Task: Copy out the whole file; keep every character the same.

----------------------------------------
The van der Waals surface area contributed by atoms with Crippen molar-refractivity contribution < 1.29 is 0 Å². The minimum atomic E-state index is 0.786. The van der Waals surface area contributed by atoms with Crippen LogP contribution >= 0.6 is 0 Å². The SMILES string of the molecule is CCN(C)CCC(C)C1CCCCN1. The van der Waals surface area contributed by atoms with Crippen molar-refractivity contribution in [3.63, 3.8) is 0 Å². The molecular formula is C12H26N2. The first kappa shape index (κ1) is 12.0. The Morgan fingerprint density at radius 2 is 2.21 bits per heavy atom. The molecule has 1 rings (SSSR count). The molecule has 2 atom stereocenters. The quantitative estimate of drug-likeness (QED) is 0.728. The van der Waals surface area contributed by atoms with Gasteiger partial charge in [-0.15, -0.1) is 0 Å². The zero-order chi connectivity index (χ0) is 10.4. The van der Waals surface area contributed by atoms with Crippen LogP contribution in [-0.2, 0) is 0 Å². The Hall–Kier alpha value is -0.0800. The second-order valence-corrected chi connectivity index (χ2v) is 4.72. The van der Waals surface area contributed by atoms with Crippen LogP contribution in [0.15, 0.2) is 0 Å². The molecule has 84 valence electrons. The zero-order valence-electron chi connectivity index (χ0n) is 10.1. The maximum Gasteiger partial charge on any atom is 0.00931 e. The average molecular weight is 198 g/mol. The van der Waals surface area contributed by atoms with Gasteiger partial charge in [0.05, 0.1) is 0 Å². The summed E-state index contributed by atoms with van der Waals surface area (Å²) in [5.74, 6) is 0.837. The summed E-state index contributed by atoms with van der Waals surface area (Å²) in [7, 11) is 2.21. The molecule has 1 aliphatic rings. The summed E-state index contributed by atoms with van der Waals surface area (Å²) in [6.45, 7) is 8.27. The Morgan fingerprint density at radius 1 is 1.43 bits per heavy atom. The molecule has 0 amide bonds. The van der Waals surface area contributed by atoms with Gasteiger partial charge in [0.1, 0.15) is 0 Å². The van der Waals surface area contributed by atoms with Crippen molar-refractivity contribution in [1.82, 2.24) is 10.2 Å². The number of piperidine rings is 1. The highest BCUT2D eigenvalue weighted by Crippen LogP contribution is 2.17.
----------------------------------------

The van der Waals surface area contributed by atoms with Crippen molar-refractivity contribution < 1.29 is 0 Å². The minimum atomic E-state index is 0.786. The van der Waals surface area contributed by atoms with Crippen LogP contribution >= 0.6 is 0 Å². The SMILES string of the molecule is CCN(C)CCC(C)C1CCCCN1. The van der Waals surface area contributed by atoms with Crippen molar-refractivity contribution in [3.63, 3.8) is 0 Å². The molecular formula is C12H26N2. The first kappa shape index (κ1) is 12.0. The Morgan fingerprint density at radius 2 is 2.21 bits per heavy atom. The molecule has 1 rings (SSSR count). The molecule has 2 atom stereocenters. The quantitative estimate of drug-likeness (QED) is 0.728. The van der Waals surface area contributed by atoms with Gasteiger partial charge in [-0.15, -0.1) is 0 Å². The zero-order chi connectivity index (χ0) is 10.4. The van der Waals surface area contributed by atoms with Crippen LogP contribution in [-0.2, 0) is 0 Å². The Hall–Kier alpha value is -0.0800. The second-order valence-corrected chi connectivity index (χ2v) is 4.72. The van der Waals surface area contributed by atoms with Crippen LogP contribution in [0.15, 0.2) is 0 Å². The molecule has 84 valence electrons. The zero-order valence-electron chi connectivity index (χ0n) is 10.1. The maximum Gasteiger partial charge on any atom is 0.00931 e. The average molecular weight is 198 g/mol. The van der Waals surface area contributed by atoms with Gasteiger partial charge in [0.05, 0.1) is 0 Å². The summed E-state index contributed by atoms with van der Waals surface area (Å²) in [5.74, 6) is 0.837. The summed E-state index contributed by atoms with van der Waals surface area (Å²) in [7, 11) is 2.21. The molecule has 1 aliphatic rings. The summed E-state index contributed by atoms with van der Waals surface area (Å²) in [6.45, 7) is 8.27. The Morgan fingerprint density at radius 1 is 1.43 bits per heavy atom. The molecule has 0 amide bonds. The van der Waals surface area contributed by atoms with Gasteiger partial charge in [0.1, 0.15) is 0 Å². The van der Waals surface area contributed by atoms with Crippen molar-refractivity contribution in [1.82, 2.24) is 10.2 Å². The number of piperidine rings is 1. The highest BCUT2D eigenvalue weighted by Crippen LogP contribution is 2.17.